Henry Diltz

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Henry Stanford Diltz (born September 6, 1938, in Kansas City, Missouri) is a folk musician and photographer, who has been active since the 1960s.

Among the bands Diltz played with were the Modern Folk Quartet (later Quintet). While a member of the Modern Folk Quartet, Diltz became interested in photography, met The Monkees, played on some of their recording sessions, and took numerous photographs of the band, many of which have been published. His work also attracted the eye of other musicians who needed publicity and album cover photos. He was the official photographer at Woodstock, and the Monterey and Miami Music Festivals, and has photographed over 80 record album covers.[citation needed]

Diltz photographed 1960s folk-rock stars who lived in Los Angeles's Laurel Canyon.[1] During that time, Laurel Canyon was a center of American music.[2] Many rising stars were drawn to Laurel Canyon, a laid back neighborhood in the Hollywood Hills.[3] "There was a sense of brotherhood in all of this - in the music scene, in Laurel Canyon, certainly at Woodstock. But all the people I photographed: I love their music." [3]

In 1971 he and songwriter Jimmy Webb nearly died in a glider aircraft accident. Webb was piloting and Diltz was taking motion picture film from the rear seat. Both suffered significant injuries. The film did not survive.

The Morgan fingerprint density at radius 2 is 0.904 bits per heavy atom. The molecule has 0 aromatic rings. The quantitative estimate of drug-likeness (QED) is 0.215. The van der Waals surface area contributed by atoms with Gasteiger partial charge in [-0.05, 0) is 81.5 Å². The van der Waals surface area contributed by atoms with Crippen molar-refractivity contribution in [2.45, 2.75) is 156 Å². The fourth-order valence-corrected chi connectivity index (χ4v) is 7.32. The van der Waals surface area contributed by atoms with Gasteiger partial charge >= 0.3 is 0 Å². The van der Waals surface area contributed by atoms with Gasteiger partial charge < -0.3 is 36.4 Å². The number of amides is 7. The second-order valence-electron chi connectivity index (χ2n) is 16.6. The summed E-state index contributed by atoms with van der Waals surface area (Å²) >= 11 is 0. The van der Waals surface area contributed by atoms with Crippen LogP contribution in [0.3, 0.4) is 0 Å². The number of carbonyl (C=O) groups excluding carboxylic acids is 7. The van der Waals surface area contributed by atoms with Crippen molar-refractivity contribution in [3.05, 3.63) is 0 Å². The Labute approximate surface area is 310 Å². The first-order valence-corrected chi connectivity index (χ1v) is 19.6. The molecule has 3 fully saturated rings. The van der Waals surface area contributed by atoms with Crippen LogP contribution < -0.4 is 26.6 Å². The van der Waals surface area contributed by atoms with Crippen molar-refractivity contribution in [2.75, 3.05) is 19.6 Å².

Diltz contributed all the photographs to the 1978 book, California Rock, California Sound, which archived the Los Angeles music scene of the 1970s. British writer, Anthony Fawcett, provided the bulk of the text.

Diltz is co-founder of the "Morrison Hotel" Galleries along with Peter Blachley and Rich Horowitz in SoHo, New York City and in West Hollywood. The galleries specialize in fine-art music photography, including his own works.

Diltz is still active, including a role as contributing photographer to The Henry Rollins Show. He was among the 43 photographers invited to donate a print to "FOCUS: an auction of the finest photography to benefit City Harvest...." The fund-raiser was on September 18, 2008 supported City Harvest, a food collection bank in New York City.[4]

Diltz lives in California. The archive in his bungalow in North Hollywood, California holds some 400,000 photographs, alphabetized from "A" (for America) to "Z" (for Zappa).

References[edit]

  1. ^ O'Hagan, Sean (May 25, 2013). "Henry Diltz:caught in the Canyon". theguardian. Retrieved May 25, 2013. 
  2. ^ Mason, Anthony. "Capturing an era of rock nobility on film". CBS Interactive Inc. CBS News. Retrieved February 8, 2015. 
  3. ^ a b Lachno, James (April 7, 2014). "Henry Diltz Q & A: the story of Laurel Canyon and LA folk". The Telegraph. Retrieved 10 July 2015. 
  4. ^ FOCUS

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